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Brute Force Attack Weariness

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Are you tired of brute force attacks against your WordPress site? I am! Do you use an obscure username and wonder how in the heck these people are figuring it out and trying to log in?

I have spent numerous hours this month combatting this nonsense, trying one plugin after another and finally deciding to write one on my own!

The Brute Force Username Problem

I learned a long time ago never to use the word ‘admin’ as a login name for WordPress. I started using an abbreviated form of my name instead. After finding the best (in my opinion) WordPress security plugin, I started watching the logs and saw hackers/bots trying to use my username and brute force attack the login page.

So, I hid the login page. That worked for a bit as they left me alone in pursuit of other targets.  Turns out that hiding the page isn’t effective as all they have to do is append /wp-login/ to the URL and they are automatically redirected to the login page. I suppressed the author pages, not something I wanted to do but felt it necessary to stop the username leaking.

Then, I changed my login name to something nonsensical. They (whoever “they” are) kept using the old name for a while then that slowly faded away. Then, this week they somehow found the new username. There is no way that they were guessing randomly. So I started sleuthing around the Codex.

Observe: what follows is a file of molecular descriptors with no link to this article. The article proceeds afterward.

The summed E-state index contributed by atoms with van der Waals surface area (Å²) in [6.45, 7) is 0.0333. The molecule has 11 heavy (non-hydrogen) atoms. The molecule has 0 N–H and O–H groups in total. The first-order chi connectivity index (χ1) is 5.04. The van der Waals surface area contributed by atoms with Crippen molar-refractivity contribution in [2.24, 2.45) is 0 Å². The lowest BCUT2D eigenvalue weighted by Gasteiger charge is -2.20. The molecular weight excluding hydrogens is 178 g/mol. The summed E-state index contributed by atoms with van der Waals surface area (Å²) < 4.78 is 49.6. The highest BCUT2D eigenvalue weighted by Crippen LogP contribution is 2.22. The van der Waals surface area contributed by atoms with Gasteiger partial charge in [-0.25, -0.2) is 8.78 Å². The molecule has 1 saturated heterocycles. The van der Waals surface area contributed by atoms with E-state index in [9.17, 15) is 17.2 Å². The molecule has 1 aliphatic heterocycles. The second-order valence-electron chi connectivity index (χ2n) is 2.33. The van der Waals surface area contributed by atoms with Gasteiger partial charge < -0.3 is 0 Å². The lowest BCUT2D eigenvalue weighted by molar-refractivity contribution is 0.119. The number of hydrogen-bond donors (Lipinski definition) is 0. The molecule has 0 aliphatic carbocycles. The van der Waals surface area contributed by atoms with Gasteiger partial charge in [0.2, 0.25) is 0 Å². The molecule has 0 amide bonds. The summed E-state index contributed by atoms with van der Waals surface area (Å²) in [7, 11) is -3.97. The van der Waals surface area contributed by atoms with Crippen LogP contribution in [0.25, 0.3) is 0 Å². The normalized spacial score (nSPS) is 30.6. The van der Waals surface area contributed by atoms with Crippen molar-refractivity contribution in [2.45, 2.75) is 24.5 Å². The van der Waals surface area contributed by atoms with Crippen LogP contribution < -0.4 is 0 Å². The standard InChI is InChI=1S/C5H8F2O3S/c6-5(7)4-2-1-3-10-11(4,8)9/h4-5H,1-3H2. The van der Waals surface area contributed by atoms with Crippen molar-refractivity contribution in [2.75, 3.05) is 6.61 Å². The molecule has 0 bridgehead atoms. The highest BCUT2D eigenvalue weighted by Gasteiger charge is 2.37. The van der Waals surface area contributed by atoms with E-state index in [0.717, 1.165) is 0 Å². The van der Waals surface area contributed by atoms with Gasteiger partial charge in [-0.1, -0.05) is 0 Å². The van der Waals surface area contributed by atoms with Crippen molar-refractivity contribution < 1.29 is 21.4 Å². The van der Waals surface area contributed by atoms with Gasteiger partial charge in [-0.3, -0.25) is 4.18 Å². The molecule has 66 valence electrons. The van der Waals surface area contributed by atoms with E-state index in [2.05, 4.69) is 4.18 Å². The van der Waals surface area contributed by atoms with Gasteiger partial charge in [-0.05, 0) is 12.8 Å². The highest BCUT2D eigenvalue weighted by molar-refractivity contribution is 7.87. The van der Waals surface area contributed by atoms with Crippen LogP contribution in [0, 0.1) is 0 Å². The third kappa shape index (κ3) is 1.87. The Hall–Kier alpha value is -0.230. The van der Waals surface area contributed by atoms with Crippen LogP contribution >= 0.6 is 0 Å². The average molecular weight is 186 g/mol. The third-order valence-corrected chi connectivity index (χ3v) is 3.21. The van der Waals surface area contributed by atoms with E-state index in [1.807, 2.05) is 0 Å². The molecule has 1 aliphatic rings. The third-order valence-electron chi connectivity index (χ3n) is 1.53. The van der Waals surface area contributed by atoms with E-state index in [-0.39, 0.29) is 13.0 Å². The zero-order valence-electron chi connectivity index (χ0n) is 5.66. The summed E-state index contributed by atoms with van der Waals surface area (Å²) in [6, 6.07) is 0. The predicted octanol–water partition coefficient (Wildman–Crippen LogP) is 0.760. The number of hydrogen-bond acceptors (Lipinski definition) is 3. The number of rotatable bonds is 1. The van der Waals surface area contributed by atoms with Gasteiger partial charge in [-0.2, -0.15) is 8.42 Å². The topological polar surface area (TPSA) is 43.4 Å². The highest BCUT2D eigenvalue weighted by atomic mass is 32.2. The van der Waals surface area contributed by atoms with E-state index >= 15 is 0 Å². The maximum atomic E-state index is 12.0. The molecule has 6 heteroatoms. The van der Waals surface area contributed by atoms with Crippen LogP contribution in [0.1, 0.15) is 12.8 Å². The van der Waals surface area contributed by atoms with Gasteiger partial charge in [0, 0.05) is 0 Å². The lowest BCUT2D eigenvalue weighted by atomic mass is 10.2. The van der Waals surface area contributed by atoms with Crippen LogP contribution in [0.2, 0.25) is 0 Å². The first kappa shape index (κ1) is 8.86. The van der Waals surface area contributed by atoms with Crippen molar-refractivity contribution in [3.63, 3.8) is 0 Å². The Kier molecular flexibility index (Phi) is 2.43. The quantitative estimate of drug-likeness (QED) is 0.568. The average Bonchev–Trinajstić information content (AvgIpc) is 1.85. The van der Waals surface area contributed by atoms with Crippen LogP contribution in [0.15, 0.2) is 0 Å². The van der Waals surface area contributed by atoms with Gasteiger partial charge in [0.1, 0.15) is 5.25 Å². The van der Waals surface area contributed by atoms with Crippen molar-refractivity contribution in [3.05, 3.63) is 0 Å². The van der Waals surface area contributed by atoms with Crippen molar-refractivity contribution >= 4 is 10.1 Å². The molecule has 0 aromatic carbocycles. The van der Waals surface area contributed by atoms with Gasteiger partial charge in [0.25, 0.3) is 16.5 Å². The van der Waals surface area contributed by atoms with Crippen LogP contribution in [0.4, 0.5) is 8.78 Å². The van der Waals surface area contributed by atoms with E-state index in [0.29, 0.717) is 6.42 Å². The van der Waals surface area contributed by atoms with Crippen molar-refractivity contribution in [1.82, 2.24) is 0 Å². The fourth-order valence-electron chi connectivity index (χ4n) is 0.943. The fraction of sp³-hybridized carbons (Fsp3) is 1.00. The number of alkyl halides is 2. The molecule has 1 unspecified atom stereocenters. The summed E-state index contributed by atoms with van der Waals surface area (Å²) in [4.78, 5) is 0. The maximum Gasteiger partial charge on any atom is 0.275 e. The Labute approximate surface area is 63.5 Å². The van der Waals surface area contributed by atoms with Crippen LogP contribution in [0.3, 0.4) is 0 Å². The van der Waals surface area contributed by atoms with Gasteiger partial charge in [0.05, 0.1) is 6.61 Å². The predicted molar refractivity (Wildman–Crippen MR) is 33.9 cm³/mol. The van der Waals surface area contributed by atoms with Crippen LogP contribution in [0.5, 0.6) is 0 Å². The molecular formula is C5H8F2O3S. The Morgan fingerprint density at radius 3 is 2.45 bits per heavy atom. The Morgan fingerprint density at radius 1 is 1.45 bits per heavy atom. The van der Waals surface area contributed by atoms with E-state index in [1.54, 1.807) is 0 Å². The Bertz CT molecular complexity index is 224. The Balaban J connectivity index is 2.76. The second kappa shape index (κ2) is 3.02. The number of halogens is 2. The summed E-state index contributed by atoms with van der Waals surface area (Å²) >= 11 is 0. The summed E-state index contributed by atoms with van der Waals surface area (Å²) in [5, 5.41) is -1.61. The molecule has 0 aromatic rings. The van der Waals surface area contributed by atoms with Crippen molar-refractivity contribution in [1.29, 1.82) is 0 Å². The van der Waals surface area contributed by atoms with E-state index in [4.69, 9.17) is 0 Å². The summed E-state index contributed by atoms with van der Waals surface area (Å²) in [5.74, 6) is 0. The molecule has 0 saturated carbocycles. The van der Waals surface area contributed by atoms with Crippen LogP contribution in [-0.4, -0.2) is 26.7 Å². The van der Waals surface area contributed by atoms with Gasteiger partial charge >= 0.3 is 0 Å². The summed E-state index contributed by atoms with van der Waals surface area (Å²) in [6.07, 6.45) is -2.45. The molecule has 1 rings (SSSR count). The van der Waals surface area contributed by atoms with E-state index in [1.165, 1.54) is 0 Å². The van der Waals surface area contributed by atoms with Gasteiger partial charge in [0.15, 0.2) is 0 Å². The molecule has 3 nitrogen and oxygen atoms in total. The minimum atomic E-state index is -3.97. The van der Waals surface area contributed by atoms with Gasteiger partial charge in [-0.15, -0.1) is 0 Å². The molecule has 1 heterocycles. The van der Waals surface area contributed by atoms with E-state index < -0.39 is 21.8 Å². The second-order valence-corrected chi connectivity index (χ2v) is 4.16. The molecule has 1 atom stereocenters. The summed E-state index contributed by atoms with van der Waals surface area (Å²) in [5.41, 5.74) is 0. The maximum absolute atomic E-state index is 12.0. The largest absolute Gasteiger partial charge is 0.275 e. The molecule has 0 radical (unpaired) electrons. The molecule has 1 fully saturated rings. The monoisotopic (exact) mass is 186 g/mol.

The Leak

As it turns out, there are two means to discover the author’s name: by a query URL or by the WordPress API. To find the author by a query, simply append /?author=1 to the site URL. The number 1 represents a particular author. The other means of determining the author is through the WordPress REST API itself. 

The Plug

To disable the query functionality, you could write an entry into the .htaccess file or add a function in your themes functions.php file. In order to block the REST API, you need to add to your functions.php file. With the number of websites managed by Veracity, touching each .htaccess file and adding code snippets to each functions.php file would be a nightmare.

The Solution

Like I mentioned previously, I’ve decided to write a WordPress plugin to handle this for myself. I’ve been testing on a few of our sites and will deploy it to the remainder of our managed sites by the end of the month. My goal is to publish it to the WordPress Plugin Repository as soon as I’m confident that it’s stable. If you are interested in testing this on your own WordPress site, contact us and we can chat.

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